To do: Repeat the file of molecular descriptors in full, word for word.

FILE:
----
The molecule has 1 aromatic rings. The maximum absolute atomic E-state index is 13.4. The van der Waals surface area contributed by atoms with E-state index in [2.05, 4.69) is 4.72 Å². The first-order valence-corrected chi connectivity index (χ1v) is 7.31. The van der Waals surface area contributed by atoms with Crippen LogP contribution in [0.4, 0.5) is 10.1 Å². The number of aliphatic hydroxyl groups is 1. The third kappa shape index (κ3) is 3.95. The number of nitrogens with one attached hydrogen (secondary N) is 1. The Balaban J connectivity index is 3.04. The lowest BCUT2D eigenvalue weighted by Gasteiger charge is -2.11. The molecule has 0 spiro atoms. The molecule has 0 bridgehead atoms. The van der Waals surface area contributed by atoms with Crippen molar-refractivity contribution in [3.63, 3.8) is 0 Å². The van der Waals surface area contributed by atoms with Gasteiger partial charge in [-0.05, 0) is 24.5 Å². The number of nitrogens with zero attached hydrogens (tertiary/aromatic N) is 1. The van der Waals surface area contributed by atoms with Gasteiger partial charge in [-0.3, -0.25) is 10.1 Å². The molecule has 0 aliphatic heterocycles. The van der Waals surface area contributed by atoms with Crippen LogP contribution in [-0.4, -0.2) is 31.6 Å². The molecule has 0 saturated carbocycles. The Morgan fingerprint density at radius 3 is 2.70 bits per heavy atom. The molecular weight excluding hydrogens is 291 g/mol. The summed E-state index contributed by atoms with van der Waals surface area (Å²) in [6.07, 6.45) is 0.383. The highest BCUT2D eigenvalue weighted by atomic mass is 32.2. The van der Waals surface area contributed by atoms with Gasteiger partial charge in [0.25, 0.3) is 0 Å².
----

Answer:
The molecule has 1 aromatic rings. The maximum absolute atomic E-state index is 13.4. The van der Waals surface area contributed by atoms with E-state index in [2.05, 4.69) is 4.72 Å². The first-order valence-corrected chi connectivity index (χ1v) is 7.31. The van der Waals surface area contributed by atoms with Crippen LogP contribution in [0.4, 0.5) is 10.1 Å². The number of aliphatic hydroxyl groups is 1. The third kappa shape index (κ3) is 3.95. The number of nitrogens with one attached hydrogen (secondary N) is 1. The Balaban J connectivity index is 3.04. The lowest BCUT2D eigenvalue weighted by Gasteiger charge is -2.11. The molecule has 0 spiro atoms. The molecule has 0 bridgehead atoms. The van der Waals surface area contributed by atoms with Crippen molar-refractivity contribution in [3.63, 3.8) is 0 Å². The van der Waals surface area contributed by atoms with Gasteiger partial charge in [-0.05, 0) is 24.5 Å². The number of nitrogens with zero attached hydrogens (tertiary/aromatic N) is 1. The van der Waals surface area contributed by atoms with Gasteiger partial charge in [-0.3, -0.25) is 10.1 Å². The molecule has 0 aliphatic heterocycles. The van der Waals surface area contributed by atoms with Crippen LogP contribution in [-0.4, -0.2) is 31.6 Å². The molecule has 0 saturated carbocycles. The Morgan fingerprint density at radius 3 is 2.70 bits per heavy atom. The molecular weight excluding hydrogens is 291 g/mol. The summed E-state index contributed by atoms with van der Waals surface area (Å²) in [6.07, 6.45) is 0.383. The highest BCUT2D eigenvalue weighted by atomic mass is 32.2. The van der Waals surface area contributed by atoms with Gasteiger partial charge in [0.25, 0.3) is 0 Å².